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Health tips from our school nurses

Each year, our school nurses encounter cases of very common school-age diseases. Below are some basis guidelines to help parents sort through the many symptoms and trying to decide whether to send their children to school, or perhaps a healthcare provider. These are only guidelines; please feel free to call your school nurse if you have further questions:

Head lice
Conjunctivitis (Pink Eye)
Hand, Foot and Mouth Disease (Coxsackie Virus)
Fifth Disease
Strep Throat
Colds vs. Flu

Photo of nits

Lice lay eggs called nits and attach them to the base of hair shafts. If it looks like dandruff, but isn’t easily removed, it’s likely nits.

photo of adult louse

An adult louse is tiny, just 1/16″ – 1/8″ long. Look for them near the base of the neck and around the ears. They usually cause red patchy spots when they bite.

Head Lice

Head lice is a parasite that lives in human hair and feeds on tiny amounts of blood drawn from the scalp.

Symptoms: Itching on the scalp, neck and ears is the most common symptom.

What to do:

    • During the school year, routinely inspect your child’s head for the possibility of head lice—especially if they complain of an “itchy head.” Look for small silvery nits fixed to the hair shaft, similar in appearance to dandruff, but not easily removed. Where nits have hatched, live lice may be seen.
    • If nits or lice are found, please call your healthcare provider regarding appropriate treatment. Your child should stay home from school until they have been treated.
    • Follow the directions for any medication carefully. Note that cream rinses and conditioners can decrease the effectiveness of the treatment.
    • Please notify the School Health Office if your child is diagnosed with head lice, and call with any questions or concerns.
    • Talk to your child and remind him or her not to share or borrow combs, brushes, hats or scarves.

District head lice protocol:

Central Valley School District has adopted procedures to provide a consistent protocol to eradicate head lice in the school setting. View the procedures followed when head lice is found on your child or in their classroom.

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photo of eye with conjunctivitis

Conjunctivitis, commonly called Pink Eye, is the inflammation of the mucous membrane on the eyelid or eye. It can be highly contagious.

Conjunctivitis (Pink Eye)

Conjunctivitis is the inflammation of the mucous membranes of the eyelid or eye. It can be caused by bacteria, virus or allergies—the bacterial and viral forms are highly contagious.


    • Irritated swollen eyes or eyelids
    • Itchy eyes
    • Excessive tears
    • Blurred vision that clears with blinking
    • Green or yellow discharge
    • Painful dried or crusted discharge on the eyelids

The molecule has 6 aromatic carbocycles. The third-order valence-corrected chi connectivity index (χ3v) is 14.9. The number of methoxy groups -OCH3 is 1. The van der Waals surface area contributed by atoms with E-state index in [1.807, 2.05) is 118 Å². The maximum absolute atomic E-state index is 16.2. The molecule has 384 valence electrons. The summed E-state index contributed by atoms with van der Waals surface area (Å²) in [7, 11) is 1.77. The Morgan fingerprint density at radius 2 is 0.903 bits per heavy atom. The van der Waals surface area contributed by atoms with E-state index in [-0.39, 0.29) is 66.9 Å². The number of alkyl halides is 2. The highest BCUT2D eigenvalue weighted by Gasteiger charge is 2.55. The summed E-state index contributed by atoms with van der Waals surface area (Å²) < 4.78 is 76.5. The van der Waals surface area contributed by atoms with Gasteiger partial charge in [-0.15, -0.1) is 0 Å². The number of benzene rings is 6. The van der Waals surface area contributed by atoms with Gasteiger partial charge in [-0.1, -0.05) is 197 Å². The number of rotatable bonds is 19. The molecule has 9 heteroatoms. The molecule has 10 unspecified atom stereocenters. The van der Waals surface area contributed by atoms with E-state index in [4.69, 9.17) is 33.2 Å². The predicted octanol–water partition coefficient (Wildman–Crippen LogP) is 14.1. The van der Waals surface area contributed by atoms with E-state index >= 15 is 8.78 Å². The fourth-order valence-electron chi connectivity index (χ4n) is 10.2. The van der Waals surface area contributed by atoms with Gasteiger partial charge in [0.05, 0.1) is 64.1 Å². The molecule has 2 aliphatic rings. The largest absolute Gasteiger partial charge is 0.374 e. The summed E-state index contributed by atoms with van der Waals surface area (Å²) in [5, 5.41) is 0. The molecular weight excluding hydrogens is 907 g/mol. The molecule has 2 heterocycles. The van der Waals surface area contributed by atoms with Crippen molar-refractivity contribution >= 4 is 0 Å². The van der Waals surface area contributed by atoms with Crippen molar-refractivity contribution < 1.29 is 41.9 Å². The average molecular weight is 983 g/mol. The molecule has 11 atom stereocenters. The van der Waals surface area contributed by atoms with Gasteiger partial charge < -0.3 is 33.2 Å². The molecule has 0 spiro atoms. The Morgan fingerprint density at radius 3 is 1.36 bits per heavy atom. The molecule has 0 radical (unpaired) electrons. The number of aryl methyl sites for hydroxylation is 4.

What to do:

    • If your child has symptoms, see your child’s healthcare provider as soon as possible and follow his or her recommendations.
    • Treatments vary for the different causes (bacteria, virus or allergy).
    • Your child’s healthcare provider may decide to exclude your child from school.
    • Pink eye is best controlled by diligent hand washing.
    • Any family member or friend who may have had prolonged skin-to-skin contact with a scabies patient should also see a healthcare provider for examination and treatment.

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photo of scabies infestation

Scabies is a microscopic mite that burrows under the skin causing a pimply rash.


Scabies is a mildly contagious skin infection caused by a microscopic skin mite. The mite burrows into the upper layer of skin where it lives and lays its eggs.


    • Intense itching, especially at night
    • A pimple-like itchy rash
    • The itching and rash are commonly found in the folds of skin such as the wrist, elbow, armpit, webbing between the fingers, waist, belt-line, and buttocks.
    • Scratching the rash can cause skin sores; sometimes these sores become infected by bacteria.

What to do:

    • See your child’s healthcare provider as soon as possible.
    • Treatment is normally a prescribed medication applied from the neck down. (There are no over-the-counter treatments.)
    • Avoid prolonged skin-to-skin contact.
    • Carefully launder all clothing and bedding.
    • Anyone having prolonged skin-to-skin contact with a scabies patient should see a healthcare provider for examination and treatment.

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photo of Coxsackievirus symptoms

Hand, Foot and Mouth (Coxsackie virus) is a contagious viral disease that causes a blister-like rash on hands, feet, and in the mouth.

Hand, Foot and Mouth Disease (Coxsackie virus)

Hand, Foot and Mouth Disease causes a blister-like rash that, as the name implies, involves the hands, feet and mouth. It is most common in children 10-years-old and younger, but can spread to older children and adults.


    • Fever, poor appetite, runny nose and sore throat can appear three to five days after exposure.
    • A blister-like rash on the hands, feet and in the mouth usually develops one to two days after the initial symptoms.

What to do:

    • Children with a rash or fever should not attend school.
    • This is a virus, so there is no treatment for the disease.
    • Control fever as needed and provide plenty of fluids.
    • Avoid contact with any bodily fluids.
    • Diligent hand washing is the best way to limit the spread of Hand, Foot and Mouth disease.

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Photo of Fifth Disease symptoms

Fifth disease is a viral infection that often produces a lacy rash on the cheeks.

Fifth Disease